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DNA match sought in Brown's case
Chris Fusco and Sandra Del Re | Daily Herald Staff
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Published: 3/29/2007

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First published: April 8, 2000

DNA information left on a piece of chicken is being circulated through a national genetic database in hopes it will lead police to the killer of seven people at a Brown's Chicken & Pasta restaurant in Palatine.

"We have a profile," said James Kearney, laboratory director for the Illinois State Police Forensic Science Center at Chicago. "Who it belongs to we have no idea."

Neither Palatine police nor Kearney would comment about how the DNA was obtained, but a source close to the investigation said it came from dried saliva on a chicken bone.

The profile has been entered into a constantly updated genetic database supervised by the FBI. Investigators are hopeful a match will be found.

Police also are attempting to find a DNA match with previous suspects in the case.

At least four have been asked to submit new DNA samples, and police have confirmed they've taken samples from suspects throughout the mass-murder probe.

Palatine Police Chief Jack W. McGregor and Brown's task force Coordinator James F. Bell declined comment on the DNA evidence and the results of DNA testing of previous suspects.McGregor stressed the case is still wide open.

"We've never ruled any (suspect) in and we've never ruled anyone out," he said.

Technology state police began using in 1998 allowed scientists to get the DNA sample. The mass murder happened Jan. 8, 1993, with the bone and other parts of a meal being stored by police.Investigators long have said the killer entered the restaurant just after its 9 p.m. closing time and ordered the meal as a ruse.

Cash register records show an employee rung the day's last meal at 9:08 p.m. and the remnants of the meal discovered in the restaurant reportedly matched the receipt.The meal also caught the eyes of investigators because it reportedly was the only item in a trash bin. All other garbage had been taken out for the night.Investigators previously claimed the killer never ate the meal, but McGregor and Bell declined comment when questioned about the possibility Friday.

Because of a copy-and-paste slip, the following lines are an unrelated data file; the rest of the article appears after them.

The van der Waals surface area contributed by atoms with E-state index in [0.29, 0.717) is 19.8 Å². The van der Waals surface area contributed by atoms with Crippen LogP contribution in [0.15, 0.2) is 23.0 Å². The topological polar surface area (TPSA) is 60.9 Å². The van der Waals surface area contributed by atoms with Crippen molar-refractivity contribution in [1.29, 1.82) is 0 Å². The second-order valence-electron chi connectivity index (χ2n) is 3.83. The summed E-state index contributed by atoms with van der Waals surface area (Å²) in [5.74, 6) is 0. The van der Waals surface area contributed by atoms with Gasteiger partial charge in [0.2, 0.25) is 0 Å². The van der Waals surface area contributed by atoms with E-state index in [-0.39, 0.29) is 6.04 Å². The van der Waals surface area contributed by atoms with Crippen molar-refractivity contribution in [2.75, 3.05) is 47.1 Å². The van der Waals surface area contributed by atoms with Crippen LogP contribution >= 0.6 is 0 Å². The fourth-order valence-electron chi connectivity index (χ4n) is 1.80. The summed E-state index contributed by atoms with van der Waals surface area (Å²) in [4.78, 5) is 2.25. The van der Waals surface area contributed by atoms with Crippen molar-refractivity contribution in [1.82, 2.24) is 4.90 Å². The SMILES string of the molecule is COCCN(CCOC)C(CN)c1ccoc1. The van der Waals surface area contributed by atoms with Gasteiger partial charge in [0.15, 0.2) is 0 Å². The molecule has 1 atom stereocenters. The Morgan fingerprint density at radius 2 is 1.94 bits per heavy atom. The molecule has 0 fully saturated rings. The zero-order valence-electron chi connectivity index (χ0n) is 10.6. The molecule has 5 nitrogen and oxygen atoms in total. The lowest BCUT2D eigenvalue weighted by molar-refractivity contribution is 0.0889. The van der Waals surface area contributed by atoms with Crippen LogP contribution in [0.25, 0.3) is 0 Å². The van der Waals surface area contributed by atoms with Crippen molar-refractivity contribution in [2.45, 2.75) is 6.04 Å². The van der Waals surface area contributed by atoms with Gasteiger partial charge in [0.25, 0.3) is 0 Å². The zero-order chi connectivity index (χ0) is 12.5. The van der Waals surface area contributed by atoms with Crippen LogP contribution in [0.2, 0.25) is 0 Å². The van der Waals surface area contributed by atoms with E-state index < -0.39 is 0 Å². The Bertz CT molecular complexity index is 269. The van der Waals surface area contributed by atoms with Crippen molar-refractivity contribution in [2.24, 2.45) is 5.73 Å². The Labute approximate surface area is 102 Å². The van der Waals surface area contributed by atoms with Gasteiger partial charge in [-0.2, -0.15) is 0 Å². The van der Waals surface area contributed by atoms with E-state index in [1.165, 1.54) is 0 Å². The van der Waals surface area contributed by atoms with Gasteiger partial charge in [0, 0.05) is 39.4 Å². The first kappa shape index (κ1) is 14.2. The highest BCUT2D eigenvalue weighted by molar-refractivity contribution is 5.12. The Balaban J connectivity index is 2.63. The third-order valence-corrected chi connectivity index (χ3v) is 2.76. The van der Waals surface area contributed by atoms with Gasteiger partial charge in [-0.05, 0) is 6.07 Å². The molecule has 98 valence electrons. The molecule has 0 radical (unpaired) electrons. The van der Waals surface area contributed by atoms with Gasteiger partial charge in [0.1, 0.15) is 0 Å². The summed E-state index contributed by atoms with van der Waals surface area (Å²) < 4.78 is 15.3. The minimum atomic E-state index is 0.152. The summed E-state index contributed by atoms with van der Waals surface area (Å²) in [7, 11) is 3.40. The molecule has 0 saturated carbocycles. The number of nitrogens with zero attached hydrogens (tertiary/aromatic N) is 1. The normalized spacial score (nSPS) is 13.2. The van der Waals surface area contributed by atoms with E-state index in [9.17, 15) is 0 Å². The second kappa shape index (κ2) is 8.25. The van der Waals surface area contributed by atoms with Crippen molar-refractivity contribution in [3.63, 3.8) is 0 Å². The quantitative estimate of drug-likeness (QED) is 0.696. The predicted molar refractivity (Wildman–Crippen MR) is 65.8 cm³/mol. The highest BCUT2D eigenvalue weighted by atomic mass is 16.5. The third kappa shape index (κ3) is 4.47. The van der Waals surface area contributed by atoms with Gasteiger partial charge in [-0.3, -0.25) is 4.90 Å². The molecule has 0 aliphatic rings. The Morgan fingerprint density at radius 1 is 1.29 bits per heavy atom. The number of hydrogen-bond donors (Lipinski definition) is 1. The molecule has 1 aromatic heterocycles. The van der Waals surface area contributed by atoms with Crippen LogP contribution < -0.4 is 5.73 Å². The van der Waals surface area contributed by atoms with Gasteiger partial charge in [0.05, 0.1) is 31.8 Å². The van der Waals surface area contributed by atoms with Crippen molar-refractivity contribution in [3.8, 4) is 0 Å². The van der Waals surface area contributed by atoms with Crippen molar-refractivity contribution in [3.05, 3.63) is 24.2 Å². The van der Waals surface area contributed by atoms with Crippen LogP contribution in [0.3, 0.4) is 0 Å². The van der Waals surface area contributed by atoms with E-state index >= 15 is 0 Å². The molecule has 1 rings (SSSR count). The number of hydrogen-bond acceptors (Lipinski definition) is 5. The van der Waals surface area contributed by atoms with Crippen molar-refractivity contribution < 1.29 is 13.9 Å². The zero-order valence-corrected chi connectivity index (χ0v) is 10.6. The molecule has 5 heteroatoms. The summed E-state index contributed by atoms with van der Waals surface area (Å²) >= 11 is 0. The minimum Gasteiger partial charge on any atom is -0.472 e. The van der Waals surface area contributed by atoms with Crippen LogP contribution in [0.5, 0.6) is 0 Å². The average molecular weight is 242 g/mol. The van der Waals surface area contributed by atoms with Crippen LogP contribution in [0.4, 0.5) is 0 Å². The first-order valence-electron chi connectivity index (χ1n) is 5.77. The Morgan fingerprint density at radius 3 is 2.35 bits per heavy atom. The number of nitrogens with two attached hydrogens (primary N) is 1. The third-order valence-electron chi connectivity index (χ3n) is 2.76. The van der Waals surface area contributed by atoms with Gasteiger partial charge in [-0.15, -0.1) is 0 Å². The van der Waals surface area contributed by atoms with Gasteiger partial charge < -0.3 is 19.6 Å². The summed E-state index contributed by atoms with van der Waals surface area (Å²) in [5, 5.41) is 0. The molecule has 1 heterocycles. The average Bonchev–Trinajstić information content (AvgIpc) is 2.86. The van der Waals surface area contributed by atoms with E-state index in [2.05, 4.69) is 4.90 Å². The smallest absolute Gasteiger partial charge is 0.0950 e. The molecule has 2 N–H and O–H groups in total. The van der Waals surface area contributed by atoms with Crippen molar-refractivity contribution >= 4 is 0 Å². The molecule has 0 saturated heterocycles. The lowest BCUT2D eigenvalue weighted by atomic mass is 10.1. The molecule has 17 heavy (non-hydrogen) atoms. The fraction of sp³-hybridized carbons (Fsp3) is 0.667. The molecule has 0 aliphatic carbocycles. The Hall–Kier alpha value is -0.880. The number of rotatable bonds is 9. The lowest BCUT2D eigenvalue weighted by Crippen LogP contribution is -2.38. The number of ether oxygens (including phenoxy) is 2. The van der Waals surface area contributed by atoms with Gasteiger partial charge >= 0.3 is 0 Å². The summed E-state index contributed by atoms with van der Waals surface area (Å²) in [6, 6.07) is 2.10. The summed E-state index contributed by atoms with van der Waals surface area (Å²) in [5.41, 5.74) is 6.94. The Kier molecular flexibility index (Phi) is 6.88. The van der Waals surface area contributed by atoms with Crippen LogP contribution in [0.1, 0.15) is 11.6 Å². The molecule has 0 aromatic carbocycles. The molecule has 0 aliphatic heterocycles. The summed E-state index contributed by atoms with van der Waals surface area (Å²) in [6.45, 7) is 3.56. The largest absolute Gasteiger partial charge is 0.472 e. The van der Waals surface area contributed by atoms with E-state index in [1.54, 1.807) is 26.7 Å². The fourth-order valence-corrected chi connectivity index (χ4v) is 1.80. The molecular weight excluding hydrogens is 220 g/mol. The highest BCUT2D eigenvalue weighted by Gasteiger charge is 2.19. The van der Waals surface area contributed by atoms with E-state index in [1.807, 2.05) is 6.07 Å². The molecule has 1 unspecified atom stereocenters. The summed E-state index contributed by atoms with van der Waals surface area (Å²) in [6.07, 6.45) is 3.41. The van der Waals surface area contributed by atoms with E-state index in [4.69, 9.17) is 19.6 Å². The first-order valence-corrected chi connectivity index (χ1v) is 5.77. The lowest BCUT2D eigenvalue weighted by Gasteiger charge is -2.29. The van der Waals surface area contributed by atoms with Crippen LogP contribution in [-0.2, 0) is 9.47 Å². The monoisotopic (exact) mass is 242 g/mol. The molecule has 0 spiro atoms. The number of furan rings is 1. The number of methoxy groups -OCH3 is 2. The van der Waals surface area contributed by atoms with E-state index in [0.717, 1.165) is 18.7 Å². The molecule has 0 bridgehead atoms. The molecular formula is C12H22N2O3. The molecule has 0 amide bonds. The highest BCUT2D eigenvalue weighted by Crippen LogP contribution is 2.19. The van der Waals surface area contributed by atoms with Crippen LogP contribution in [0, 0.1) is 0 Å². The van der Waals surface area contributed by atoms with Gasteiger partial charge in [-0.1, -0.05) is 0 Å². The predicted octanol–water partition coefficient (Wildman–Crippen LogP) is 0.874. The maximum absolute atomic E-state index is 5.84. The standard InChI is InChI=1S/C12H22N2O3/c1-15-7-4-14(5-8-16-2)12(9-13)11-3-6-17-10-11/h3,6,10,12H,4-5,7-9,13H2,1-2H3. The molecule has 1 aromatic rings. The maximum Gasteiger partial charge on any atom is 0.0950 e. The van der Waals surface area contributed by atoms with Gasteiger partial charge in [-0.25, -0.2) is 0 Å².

They also declined to say whether any new suspects had surfaced.Thomas B. Kirkpatrick, president of the Chicago Crime Commission, viewed the ongoing review of DNA evidence as a positive development in the case. At the very least, police can use it to rule out suspects.

"Once you eliminate all the impossible scenarios," Kirkpatrick said, "that lets you focus on what remains."

And the fact all 50 states have or are building their own DNA databases that link through the FBI is cause for hope that a match might someday be found.

Florida, one of the first states to create a database, has matched up DNA evidence with the genetic codes of 215 offenders since launching its program in 1990, said David Coffman, Florida's DNA database supervisor.

In Illinois, DNA records have led police to at least 100 matches with once-unknown suspects, said Karen Kucharik, supervisor of offender database relations for the state police.

Hundreds of thousands of more offenders are expected to be entered into statewide databases over the next few years, Coffman said. States are lobbying Congress to provide federal dollars to help get more so-called DNA fingerprinting done.

Those killed in the Brown's murders were franchise owners Lynn Ehlenfeldt, 49, and her husband, Richard, 50; employees Michael Castro, 16; Guadalupe Maldonado, 47; Thomas Mennes, 32; Marcus Nellsen, 31; and Rico Solis, 17.